Physicians May Place Insufficient Emphasis on CV Disease in Women
Cardiovascular disease is a pervasive threat to women’s health. Although it kills more women than cancer, it often doesn’t receive the attention it should.
Getting the care you need
Regular care is a critical part of maintaining a healthy lifestyle, and working with your physician is an important part of lowering your risk of cardiovascular disease. 80% of heart disease and stroke events may be avoided through lifestyle changes and education, according to the American Heart Association.
If your doctor doesn’t bring it up with you, feel free to ask him or her about your specific risks. If you have a family history of heart disease, make sure your doctor knows about it.
Recognizing the risk factors
90% of women have at least one risk factor for heart disease or stroke. Women can have many of the same risk factors that men do, including obesity, high blood pressure, high cholesterol, sleep apnea, and a family history of heart disease. However, they can also have other risk factors that affect them more than the same issues affect men.
Doctors don’t always address these risk factors with women. In fact, one study revealed that while 74% of women in the study had one or more risk factors for heart disease, only 16% had been told so.
The following are some heart disease risk factors that can affect women more than men, or in some cases, exclusively women:
- Using birth control pills – This can raise your risk of cardiovascular disease, especially if you smoke.
- Menopause – Lower estrogen levels can increase your risk of developing cardiovascular disease in smaller blood vessels.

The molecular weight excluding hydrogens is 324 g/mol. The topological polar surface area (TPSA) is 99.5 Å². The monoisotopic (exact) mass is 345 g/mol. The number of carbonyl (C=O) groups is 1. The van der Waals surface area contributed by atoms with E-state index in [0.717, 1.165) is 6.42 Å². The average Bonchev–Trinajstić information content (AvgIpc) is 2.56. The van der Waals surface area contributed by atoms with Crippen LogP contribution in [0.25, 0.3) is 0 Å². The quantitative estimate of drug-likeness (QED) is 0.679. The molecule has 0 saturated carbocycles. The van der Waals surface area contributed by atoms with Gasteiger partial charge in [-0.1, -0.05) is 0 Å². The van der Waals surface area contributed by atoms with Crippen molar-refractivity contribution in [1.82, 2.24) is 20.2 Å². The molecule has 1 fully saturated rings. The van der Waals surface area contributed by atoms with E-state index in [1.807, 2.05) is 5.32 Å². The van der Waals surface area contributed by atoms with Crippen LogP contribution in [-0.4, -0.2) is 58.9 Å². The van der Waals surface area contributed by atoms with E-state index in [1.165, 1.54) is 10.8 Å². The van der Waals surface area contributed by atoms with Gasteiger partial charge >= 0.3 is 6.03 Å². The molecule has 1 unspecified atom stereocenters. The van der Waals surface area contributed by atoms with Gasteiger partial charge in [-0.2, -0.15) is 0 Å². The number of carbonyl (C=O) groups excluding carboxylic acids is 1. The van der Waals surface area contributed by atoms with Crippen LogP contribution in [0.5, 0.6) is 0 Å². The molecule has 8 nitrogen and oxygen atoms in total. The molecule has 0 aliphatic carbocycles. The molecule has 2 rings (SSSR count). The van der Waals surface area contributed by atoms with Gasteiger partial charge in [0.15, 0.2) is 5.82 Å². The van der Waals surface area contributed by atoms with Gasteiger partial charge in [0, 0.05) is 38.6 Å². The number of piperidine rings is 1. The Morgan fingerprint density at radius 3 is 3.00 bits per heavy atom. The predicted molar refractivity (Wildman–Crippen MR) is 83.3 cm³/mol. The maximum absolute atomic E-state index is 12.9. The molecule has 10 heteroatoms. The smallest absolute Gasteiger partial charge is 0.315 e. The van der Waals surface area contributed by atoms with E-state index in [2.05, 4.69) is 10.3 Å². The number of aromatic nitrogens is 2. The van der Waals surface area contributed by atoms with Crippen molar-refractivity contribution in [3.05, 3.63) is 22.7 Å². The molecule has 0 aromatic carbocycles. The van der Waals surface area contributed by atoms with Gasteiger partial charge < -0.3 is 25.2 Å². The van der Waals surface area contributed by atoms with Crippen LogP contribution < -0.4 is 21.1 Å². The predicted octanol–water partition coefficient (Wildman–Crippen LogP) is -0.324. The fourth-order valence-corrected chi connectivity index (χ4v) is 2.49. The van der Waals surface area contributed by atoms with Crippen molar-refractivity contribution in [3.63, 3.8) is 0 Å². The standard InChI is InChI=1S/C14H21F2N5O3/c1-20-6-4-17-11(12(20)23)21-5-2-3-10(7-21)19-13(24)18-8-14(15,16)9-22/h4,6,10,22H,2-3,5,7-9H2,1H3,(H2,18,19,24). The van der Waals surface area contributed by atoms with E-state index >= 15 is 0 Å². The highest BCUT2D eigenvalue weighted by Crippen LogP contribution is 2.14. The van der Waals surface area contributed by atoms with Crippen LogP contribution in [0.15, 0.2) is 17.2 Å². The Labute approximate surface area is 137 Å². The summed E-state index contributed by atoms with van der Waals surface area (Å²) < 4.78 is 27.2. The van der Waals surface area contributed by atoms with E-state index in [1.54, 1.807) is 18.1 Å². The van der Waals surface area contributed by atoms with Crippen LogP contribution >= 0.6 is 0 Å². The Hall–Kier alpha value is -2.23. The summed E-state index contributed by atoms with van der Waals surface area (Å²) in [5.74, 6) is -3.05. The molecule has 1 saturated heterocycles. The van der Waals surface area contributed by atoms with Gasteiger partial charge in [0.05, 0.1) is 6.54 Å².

- Complications during pregnancy
- Lack of physical activity
- Broken heart syndrome – This results from stressful situations that cause severe heart muscle failure.
- Dramatic weight fluctuations – Women whose weight goes up and down dramatically and repeatedly due to “yo-yo dieting” raise their risk of heart disease.
Recognizing symptoms of a heart attack
A heart attack is often described as a feeling of an elephant sitting on your chest, but women are more likely than men to have symptoms that aren’t related to chest pain. It’s important to recognize the following symptoms so you can get help as soon as possible if you could be having a heart attack:
- Nausea or vomiting
- Abdominal discomfort
- Pain in the jaw, shoulder, upper back, or arm
- Feeling short of breath
- Feeling unusually fatigued
- Feeling lightheaded or dizzy
If you’d like to talk to a doctor about your risk of cardiovascular disease, make an appointment today with Park Avenue Medical Professionals. Our team of board-certified, fellowship-trained physicians works together to ensure seamless, integrated care.